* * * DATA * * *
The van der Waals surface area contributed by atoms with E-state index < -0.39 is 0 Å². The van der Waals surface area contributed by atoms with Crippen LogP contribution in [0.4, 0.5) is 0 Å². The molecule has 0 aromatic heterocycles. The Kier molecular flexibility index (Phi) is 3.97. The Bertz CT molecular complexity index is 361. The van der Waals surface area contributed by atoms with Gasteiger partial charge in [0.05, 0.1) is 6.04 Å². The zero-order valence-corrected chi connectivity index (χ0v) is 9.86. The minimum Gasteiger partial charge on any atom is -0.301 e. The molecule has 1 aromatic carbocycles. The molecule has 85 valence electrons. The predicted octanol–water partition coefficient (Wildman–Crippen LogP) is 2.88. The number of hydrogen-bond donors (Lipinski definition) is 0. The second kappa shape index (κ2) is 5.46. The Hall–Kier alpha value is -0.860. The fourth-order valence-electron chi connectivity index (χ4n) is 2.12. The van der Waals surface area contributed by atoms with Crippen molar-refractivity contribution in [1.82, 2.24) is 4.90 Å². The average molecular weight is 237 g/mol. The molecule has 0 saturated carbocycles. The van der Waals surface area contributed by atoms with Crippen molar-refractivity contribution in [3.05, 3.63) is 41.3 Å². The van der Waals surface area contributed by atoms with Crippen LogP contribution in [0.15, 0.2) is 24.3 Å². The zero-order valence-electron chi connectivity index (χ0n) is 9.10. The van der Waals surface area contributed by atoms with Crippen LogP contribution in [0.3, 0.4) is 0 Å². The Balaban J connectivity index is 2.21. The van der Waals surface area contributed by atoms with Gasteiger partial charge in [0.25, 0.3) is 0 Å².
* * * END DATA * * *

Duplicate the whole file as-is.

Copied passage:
The van der Waals surface area contributed by atoms with E-state index < -0.39 is 0 Å². The van der Waals surface area contributed by atoms with Crippen LogP contribution in [0.4, 0.5) is 0 Å². The molecule has 0 aromatic heterocycles. The Kier molecular flexibility index (Phi) is 3.97. The Bertz CT molecular complexity index is 361. The van der Waals surface area contributed by atoms with Gasteiger partial charge in [0.05, 0.1) is 6.04 Å². The zero-order valence-corrected chi connectivity index (χ0v) is 9.86. The minimum Gasteiger partial charge on any atom is -0.301 e. The molecule has 1 aromatic carbocycles. The molecule has 85 valence electrons. The predicted octanol–water partition coefficient (Wildman–Crippen LogP) is 2.88. The number of hydrogen-bond donors (Lipinski definition) is 0. The second kappa shape index (κ2) is 5.46. The Hall–Kier alpha value is -0.860. The fourth-order valence-electron chi connectivity index (χ4n) is 2.12. The van der Waals surface area contributed by atoms with Crippen molar-refractivity contribution in [1.82, 2.24) is 4.90 Å². The average molecular weight is 237 g/mol. The molecule has 0 saturated carbocycles. The van der Waals surface area contributed by atoms with Crippen molar-refractivity contribution in [3.05, 3.63) is 41.3 Å². The van der Waals surface area contributed by atoms with Crippen LogP contribution in [0.15, 0.2) is 24.3 Å². The zero-order valence-electron chi connectivity index (χ0n) is 9.10. The van der Waals surface area contributed by atoms with Crippen LogP contribution in [0.3, 0.4) is 0 Å². The Balaban J connectivity index is 2.21. The van der Waals surface area contributed by atoms with Gasteiger partial charge in [0.25, 0.3) is 0 Å².